Don’t you think that it’s high time that the American state’s investigators and law-enforcement officers, its judges and its prosecutors and its jailers, and above all its lawmakers, beginning at the very top on down, start being investigated, rounded-up and arrested, and prosecuted for their crimes against the people, including their subversion of the U.S. Constitution?
After all, the United States of America sure has ample space to hold them all, after its prodigious prison construction boom of the last 30 years.
Particularly once we empty the prisons of everyone who doesn’t belong there.
Free Sami Al-Arian. And arrest his persecutors instead.
“USA: 800 secret CIA flights into and out of Europe,” News Release, Amnesty International, December 5, 2005
“Human Rights Commissioner Says Fight Against Terrorism Can Only Be Won If International Human Rights Norms Are Fully Respected,” Press Release, Office of the United Nations High Commissioner for Human Rights, December 7, 2005
“UN Commissioner for Human Rights Says Total Ban on Torture Under Attack in ‘War on Terror’,” Press Release, Office of the United Nations High Commissioner for Human Rights, December 7, 2005
Human Rights Day: Independent Experts Reaffirm Prohibition of Torture Is Absolute, Office of the United Nations High Commissioner for Human Rights, December 9, 2005
“Jury rejects U.S. case in terror trial,” Pedro Ruz Gutierrez, Chicago Tribune, December 7, 2005
“Accused terror leaders acquitted,” Chris Hack, Daily Southtown, December 7, 2005
“US court clears professor of terrorism,” Rupert Cornwell, The Independent, December 7, 2005
“Ex-Professor Acquitted in Patriot Act Test Case,” John-Thor Dahlburg, Los Angeles Times, December 7, 2005
“Jury clears former Florida professor of terrorism-related charge,” Phil Long and Martin Merzer, Miami Herald, December 7, 2005
“Not Guilty Verdicts in Florida Terror Trial Are Setback for U.S.,” Eric Lichtblau, New York Times, December 7, 2005
“8 Times, Al-Arian Hears ‘Not Guilty’,” Meg Laughlin et al., St. Petersburg Times, December 7, 2005
“Verdicts elicit mixed reactions on USF campus,” Kevin Graham and Melanie Ave, St. Petersburg Times, December 7, 2005
“For family, affirmation has a cost,” Vanessa Gezari, St. Petersburg Times, December 7, 2005
“No Guilty Verdicts In Al-Arian Trial,” Michael Fechter et al., Tampa Tribune, December 7, 2005
“Al-Arian Jurors Agree On 2 Verdicts,” Michael Fechter, Tampa Tribune, December 7, 2005
“Fla. Professor Is Acquitted in Case Seen as Patriot Act Test,” Spencer S. Hsu and Dan Eggen, Washington Post, December 7, 2005
“Failed case seen as blow to terror war,” Warren Richey, Christian Science Monitor, December 8, 2005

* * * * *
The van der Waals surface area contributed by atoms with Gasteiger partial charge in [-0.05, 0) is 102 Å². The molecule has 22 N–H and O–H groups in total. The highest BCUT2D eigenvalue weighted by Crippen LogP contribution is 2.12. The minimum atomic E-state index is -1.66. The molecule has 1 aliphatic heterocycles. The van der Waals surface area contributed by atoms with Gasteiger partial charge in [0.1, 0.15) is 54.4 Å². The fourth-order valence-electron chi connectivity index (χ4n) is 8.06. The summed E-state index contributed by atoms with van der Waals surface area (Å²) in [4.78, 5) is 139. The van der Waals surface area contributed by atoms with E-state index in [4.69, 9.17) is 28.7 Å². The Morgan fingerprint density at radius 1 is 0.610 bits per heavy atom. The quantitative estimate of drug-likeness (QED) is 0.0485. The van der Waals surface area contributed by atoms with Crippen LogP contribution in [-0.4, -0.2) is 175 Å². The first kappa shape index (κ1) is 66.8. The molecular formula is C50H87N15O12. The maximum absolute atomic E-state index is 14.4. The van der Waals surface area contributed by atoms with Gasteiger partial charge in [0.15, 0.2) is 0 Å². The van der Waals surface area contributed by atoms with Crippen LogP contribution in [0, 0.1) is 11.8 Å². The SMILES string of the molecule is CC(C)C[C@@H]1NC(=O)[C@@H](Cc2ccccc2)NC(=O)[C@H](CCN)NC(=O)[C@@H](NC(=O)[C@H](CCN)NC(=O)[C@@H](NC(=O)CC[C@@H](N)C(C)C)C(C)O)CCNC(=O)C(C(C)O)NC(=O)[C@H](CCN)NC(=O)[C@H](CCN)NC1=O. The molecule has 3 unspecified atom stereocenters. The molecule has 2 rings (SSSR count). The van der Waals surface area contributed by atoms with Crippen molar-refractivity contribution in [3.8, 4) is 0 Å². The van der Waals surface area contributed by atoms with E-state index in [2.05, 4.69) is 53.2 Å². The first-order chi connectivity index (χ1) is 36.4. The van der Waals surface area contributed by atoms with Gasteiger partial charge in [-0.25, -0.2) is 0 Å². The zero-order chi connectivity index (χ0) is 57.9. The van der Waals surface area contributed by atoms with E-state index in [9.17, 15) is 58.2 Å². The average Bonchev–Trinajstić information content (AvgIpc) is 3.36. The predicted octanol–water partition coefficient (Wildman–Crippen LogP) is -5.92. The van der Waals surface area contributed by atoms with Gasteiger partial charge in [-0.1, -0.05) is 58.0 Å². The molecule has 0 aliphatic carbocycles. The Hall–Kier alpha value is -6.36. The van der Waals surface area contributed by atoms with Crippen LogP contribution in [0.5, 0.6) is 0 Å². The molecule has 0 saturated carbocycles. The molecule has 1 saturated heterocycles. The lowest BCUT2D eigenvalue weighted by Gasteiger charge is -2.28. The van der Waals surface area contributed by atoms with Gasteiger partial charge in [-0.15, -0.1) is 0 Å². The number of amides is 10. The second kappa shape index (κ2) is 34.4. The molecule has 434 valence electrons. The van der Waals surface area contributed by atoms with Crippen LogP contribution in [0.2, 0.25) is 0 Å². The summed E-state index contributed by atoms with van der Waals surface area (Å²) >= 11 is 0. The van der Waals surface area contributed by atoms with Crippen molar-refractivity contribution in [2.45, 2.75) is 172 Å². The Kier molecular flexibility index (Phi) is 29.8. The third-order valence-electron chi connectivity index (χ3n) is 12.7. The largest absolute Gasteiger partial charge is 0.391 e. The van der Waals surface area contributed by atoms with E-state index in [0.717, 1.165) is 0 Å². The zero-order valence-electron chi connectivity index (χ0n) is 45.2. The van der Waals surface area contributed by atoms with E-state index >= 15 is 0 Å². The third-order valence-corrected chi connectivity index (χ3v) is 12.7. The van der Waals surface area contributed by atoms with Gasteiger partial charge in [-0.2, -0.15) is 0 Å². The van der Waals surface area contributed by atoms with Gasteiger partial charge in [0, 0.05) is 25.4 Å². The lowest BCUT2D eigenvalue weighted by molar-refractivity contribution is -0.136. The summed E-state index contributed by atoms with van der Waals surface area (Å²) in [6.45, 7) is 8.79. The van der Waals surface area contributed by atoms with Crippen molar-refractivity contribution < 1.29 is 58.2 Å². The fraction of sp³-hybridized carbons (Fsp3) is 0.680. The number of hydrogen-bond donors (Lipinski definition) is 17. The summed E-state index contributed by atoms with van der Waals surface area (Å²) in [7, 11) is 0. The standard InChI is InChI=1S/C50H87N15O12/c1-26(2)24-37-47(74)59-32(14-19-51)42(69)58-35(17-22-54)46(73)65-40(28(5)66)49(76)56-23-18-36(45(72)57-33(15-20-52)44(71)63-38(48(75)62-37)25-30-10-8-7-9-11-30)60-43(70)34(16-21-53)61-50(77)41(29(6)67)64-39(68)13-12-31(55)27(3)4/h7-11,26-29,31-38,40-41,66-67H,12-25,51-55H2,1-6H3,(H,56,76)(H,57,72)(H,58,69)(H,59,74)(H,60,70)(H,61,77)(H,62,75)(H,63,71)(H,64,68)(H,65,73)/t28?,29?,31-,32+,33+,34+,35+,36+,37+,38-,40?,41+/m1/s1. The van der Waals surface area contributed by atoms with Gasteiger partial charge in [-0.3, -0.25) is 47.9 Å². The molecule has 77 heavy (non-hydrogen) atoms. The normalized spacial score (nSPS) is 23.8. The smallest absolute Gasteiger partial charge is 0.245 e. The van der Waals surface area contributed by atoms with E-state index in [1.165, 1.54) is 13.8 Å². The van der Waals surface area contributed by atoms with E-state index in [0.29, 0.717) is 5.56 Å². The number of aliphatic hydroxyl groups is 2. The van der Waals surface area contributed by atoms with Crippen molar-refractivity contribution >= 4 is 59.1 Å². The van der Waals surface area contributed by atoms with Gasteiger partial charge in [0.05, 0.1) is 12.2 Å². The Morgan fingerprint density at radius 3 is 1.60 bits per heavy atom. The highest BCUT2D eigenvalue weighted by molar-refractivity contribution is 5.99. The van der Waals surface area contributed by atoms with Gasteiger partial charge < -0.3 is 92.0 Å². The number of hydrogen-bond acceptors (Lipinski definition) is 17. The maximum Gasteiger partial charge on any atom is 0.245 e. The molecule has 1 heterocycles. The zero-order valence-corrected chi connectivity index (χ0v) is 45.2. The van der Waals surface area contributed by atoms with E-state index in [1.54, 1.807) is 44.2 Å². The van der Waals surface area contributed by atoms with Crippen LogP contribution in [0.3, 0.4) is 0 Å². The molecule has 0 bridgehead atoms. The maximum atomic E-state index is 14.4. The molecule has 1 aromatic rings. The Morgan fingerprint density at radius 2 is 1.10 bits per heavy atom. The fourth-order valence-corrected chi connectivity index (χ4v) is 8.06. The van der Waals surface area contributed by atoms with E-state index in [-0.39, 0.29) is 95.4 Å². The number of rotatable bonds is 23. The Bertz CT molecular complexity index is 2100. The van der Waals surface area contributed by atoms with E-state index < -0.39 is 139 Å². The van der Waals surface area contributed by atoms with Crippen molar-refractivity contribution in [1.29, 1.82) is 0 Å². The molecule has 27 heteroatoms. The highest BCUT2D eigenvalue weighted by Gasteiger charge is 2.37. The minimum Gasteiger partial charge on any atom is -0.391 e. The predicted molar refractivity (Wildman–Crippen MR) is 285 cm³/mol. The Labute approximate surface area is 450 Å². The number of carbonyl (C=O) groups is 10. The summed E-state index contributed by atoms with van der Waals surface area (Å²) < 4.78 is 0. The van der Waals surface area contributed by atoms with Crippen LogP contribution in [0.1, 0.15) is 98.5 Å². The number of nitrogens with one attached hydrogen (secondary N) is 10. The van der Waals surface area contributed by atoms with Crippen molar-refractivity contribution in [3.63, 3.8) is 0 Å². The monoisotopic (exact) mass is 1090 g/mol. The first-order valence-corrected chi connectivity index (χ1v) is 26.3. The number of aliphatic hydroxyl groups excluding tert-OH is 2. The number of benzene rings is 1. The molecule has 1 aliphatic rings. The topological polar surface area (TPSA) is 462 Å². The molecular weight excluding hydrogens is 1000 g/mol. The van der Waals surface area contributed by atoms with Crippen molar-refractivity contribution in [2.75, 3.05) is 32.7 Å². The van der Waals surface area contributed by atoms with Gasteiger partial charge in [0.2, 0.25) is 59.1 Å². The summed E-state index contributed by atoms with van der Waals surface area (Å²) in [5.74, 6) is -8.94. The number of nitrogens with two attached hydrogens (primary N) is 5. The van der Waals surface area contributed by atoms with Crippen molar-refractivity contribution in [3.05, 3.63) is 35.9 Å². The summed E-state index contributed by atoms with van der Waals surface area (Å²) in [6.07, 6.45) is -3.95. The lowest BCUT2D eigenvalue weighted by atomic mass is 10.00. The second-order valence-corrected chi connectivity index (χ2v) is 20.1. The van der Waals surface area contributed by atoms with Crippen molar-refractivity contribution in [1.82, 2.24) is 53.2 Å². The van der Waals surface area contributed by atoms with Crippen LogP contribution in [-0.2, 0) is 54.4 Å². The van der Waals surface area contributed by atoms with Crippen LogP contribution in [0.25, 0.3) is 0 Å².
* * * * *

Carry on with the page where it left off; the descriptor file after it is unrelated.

“The Patriot Act Can’t Make Up for a Weak Case,” Richard B. Schmitt, Los Angeles Times, December 8, 2005
“Professor in Terror Case May Face Deportation,” Eric Lichtblau, New York Times, December 8, 2005
“Al-Arian Case Seen As A Win For Justice,” Elaine Silvestrini and Michael Fechter, Tampa Tribune, September 8, 2005
FYA (“For your archives”): One from the local news media.
* Letters to the Daily Southtown: firstname.lastname@example.org
December 7, 2005
Accused terror leaders acquitted
Southland men involved in trial marking first major use of powers from Patriot Act
In a rebuke of one of the federal government’s most significant prosecutions since the Sept. 11, 2001, terrorist attacks, a Tinley Park man and a former Bridgeview resident were among the four defendants not convicted Tuesday on any charges alleging they supported the militant group Palestinian Islamic Jihad.
Ghassan Ballut, who lives in Tinley Park and owned a dry-cleaning shop in Ford City Mall, was acquitted on all charges following a five-month trial in Tampa, Fla. Longtime south suburban resident Hatem Fariz — who moved to Florida from Bridgeview in 2002 — was acquitted on 25 counts, and the jury deadlocked on the remaining eight counts against him.
The two men were accused of running the Chicago cell of Palestinian Islamic Jihad, a group designated by the U.S. government as a terrorist organization and linked to the deaths of hundreds during more than a decade’s worth of suicide bombings in Israel. Ballut and Fariz allegedly helped funnel money raised here to Palestinian Islamic Jihad leaders in Florida and ultimately to operatives abroad.
The group’s alleged ringleader in the U.S. was Sami Al-Arian, an outspoken Palestinian activist and former University of South Florida professor. Prosecutors said Al-Arian and other members of the terrorist organization used the university to give them cover as teachers and students, and held meetings under the guise of academic conferences.
Al-Arian, who has remained jailed since the indictment was handed up nearly three years ago, was acquitted on eight counts, including a key charge of conspiring to maim and murder people overseas — and the jury deadlocked on nine other charges. A fourth defendant, Sameeh Hammoudeh of Florida, was acquitted on all charges.
The Al-Arian case marked the first big prosecution using new powers granted by the Patriot Act, which was passed in the weeks after 9-11. Under the new law, prosecutors were able to use in court years worth of material collected by intelligence agents investigating Al-Arian — material that had previously been off-limits.